Encinitas has often been called a “hippie town,” so it’s no wonder it’s the home of Rocky Gregory, author of “One Groovy Summer.”
The novel follows the adventures of Will and his friend, Skip, during the summer of 1968. It was a time of sex, drugs and rock and roll — and a time Gregory himself remembers well.
Here’s what he had to say about “One Groovy Summer” — both the book and his own experiences.
• On your website, you write about how you were definitely a product of the Sixties. Yet “One Groovy Summer” is fiction rather than a memoir. Why did you decide to write it as a novel?
Only about 40 percent is my story, and some of that has been embellished. So an autobiography wouldn’t have been nearly as much of an adventure. It’s just that it was such an interesting and exciting time, I wanted to share what it was like. I always thought it would make a great movie, too. I wanted to call it “One Crazy Summer,” but that was already taken. I thought if I wrote it as a novel, someone reading it would want to turn it into a movie. No luck on that yet.
• Do you think teens reading it today will relate to that time period, or is this more a piece of nostalgia for baby boomers?
Young adults who read it relate to the characters being teens like themselves, and they seem to look at the timeline as a fun history lesson or a reminder of things their parents or grandparents told them. It is becoming a source of nostalgia for older readers as well. They like the references to the cars and music of that time, and all the changes we went through together as a generation.
• Will, the narrator of the book, talks about how much he admires his dad and that their only point of contention is rock and roll, which his dad calls “jungle music.” Did your parents feel that way, too? Do you think kids and parents still have that generation gap, music-wise?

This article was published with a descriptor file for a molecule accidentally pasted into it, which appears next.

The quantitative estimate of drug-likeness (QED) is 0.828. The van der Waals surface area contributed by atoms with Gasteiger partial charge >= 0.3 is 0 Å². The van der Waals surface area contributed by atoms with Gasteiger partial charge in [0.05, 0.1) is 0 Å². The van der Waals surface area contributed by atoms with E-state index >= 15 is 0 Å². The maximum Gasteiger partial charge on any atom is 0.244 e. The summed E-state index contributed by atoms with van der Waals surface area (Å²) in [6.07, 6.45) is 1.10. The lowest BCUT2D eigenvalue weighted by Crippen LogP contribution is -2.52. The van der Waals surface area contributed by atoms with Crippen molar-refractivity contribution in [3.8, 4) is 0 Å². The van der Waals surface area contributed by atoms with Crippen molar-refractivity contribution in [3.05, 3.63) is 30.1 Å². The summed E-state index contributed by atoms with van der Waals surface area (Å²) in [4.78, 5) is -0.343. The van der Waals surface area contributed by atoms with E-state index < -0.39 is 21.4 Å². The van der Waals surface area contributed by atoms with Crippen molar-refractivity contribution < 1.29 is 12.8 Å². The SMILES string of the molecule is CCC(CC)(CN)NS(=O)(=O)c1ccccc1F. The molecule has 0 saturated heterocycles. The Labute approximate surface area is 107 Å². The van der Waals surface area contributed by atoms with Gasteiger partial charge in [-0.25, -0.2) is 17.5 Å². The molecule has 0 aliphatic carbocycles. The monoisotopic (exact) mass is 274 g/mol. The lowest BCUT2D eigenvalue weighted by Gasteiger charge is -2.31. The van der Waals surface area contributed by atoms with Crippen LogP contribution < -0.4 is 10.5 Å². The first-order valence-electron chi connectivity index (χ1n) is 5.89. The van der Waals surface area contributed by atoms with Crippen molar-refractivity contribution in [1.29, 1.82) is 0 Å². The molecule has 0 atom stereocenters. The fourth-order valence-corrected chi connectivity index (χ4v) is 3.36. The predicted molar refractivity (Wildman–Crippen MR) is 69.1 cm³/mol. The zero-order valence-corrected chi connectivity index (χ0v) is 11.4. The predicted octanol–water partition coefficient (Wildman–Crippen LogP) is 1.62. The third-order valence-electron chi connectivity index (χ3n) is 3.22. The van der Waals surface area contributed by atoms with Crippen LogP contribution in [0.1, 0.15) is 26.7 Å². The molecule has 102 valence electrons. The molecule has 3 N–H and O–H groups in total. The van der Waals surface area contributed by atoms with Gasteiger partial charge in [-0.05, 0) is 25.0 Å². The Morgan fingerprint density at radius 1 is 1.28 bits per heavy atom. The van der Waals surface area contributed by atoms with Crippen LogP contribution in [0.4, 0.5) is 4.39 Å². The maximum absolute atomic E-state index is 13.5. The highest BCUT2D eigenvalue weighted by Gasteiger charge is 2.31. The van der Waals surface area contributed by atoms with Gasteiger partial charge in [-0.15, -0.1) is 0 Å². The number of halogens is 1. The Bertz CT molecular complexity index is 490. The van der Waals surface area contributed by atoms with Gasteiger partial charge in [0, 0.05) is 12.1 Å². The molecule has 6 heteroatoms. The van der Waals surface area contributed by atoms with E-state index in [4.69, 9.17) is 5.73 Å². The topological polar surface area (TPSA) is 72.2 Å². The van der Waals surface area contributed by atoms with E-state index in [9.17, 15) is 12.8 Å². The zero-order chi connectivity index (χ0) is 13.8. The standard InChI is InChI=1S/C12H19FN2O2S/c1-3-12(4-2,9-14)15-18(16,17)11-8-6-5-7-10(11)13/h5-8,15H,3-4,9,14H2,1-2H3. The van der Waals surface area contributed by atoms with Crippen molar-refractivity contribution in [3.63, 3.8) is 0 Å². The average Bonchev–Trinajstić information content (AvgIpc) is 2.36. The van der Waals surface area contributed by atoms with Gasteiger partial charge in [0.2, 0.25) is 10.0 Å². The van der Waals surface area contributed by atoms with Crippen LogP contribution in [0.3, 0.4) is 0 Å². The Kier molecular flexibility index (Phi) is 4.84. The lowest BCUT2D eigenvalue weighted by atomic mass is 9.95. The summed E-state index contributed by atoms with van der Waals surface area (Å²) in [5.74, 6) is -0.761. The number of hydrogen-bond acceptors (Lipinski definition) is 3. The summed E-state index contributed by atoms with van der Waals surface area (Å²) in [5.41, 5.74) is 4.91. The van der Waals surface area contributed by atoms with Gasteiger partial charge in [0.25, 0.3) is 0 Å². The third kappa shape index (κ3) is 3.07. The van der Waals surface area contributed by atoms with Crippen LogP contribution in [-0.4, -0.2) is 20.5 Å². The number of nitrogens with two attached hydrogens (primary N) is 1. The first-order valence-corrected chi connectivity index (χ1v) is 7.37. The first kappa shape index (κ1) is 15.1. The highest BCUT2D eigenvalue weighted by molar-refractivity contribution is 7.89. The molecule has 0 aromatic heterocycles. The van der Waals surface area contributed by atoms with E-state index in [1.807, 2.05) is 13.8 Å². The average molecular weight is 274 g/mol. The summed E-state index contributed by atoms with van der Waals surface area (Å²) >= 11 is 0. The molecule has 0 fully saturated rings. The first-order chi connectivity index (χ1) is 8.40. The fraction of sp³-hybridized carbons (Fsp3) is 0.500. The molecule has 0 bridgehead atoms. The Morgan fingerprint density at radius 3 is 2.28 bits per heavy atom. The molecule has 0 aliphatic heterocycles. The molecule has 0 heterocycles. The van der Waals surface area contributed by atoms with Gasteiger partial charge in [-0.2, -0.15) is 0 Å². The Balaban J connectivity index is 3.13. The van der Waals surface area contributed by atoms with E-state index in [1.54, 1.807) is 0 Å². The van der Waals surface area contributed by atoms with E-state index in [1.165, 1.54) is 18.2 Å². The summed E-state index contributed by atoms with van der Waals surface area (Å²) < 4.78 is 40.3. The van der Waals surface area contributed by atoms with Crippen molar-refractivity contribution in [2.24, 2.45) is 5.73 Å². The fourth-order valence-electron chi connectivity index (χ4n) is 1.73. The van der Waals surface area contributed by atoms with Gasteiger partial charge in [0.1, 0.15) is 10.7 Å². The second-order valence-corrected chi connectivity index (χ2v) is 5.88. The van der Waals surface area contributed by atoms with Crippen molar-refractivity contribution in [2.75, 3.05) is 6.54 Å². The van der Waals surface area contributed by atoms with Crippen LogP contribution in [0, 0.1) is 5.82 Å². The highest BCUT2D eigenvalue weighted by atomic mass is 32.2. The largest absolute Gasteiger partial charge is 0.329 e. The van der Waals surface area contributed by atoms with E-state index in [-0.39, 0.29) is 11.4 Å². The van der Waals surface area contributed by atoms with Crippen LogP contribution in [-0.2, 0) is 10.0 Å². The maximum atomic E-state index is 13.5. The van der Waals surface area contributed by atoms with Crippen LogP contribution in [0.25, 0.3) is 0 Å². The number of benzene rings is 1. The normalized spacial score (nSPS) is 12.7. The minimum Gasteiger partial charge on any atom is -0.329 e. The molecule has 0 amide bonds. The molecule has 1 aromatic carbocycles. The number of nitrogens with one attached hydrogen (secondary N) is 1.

My dad hated rock and roll, since he came from the Big Band Era. My mom was more understanding, but she preferred Frank Sinatra and Dean Martin. The gap was really about more than just music, though. It was the clothes we wore and the hairstyles and our attitudes toward sex and drugs. It was quite a gap back then. I do believe that a generation gap exists in every generation — just maybe not as extreme today as it was in the Sixties.
• In the book, Will attends concerts by the Doors and the Beatles, which now are considered pretty historic. Did you see them in person, or was that wishful thinking in terms of your own concert days?
Yes, I saw them both. I loved the music back then, especially what was coming out of England. I was lucky enough to see the Stones, the Animals, the Kinks, Herman’s Hermits, and the Who, just to name a few. My favorite was the Beatles. They had such great personalities and were so new and exciting. By 1968, a lot of American bands had caught up. I loved Jefferson Airplane, The Mamas and the Papas, Simon and Garfunkel, the Young Rascals, Tommy James and the Shondells, the Buckinghams, the Turtles, the Box Tops, Steppenwolf, Iron Butterfly, the Doors, and all the rest.
• What made you want to write about that period of history?
To me, living at that time was a great adventure. There was so much social change going on. The civil rights movement, the sexual revolution, women’s lib, the Vietnam War, the anti-war movement, and the anti-establishment movement were all happening at the same time. Add in the clothes, the hair, the drugs, the burning of bras and draft cards at the protest rallies. Wow! It was a wild and crazy time to be a teenager.
• I hear you’re writing a sequel, which means “One Groovy Summer” must be doing well.
The book is doing very well and I am in the process of writing the sequel right now. This one centers on Will’s freshman year in college. After that, I may write a prequel about his adventures at the Military Academy.
• Encinitas seems like the perfect place for the author of “One Groovy Summer” to live. Did you grow up here?
Encinitas is a great place to live for anyone and I wouldn’t want to live anywhere else. I am originally from the Hampton Roads area of Virginia, but I’ve lived in Encinitas for more than 30 years now. It’s like paradise.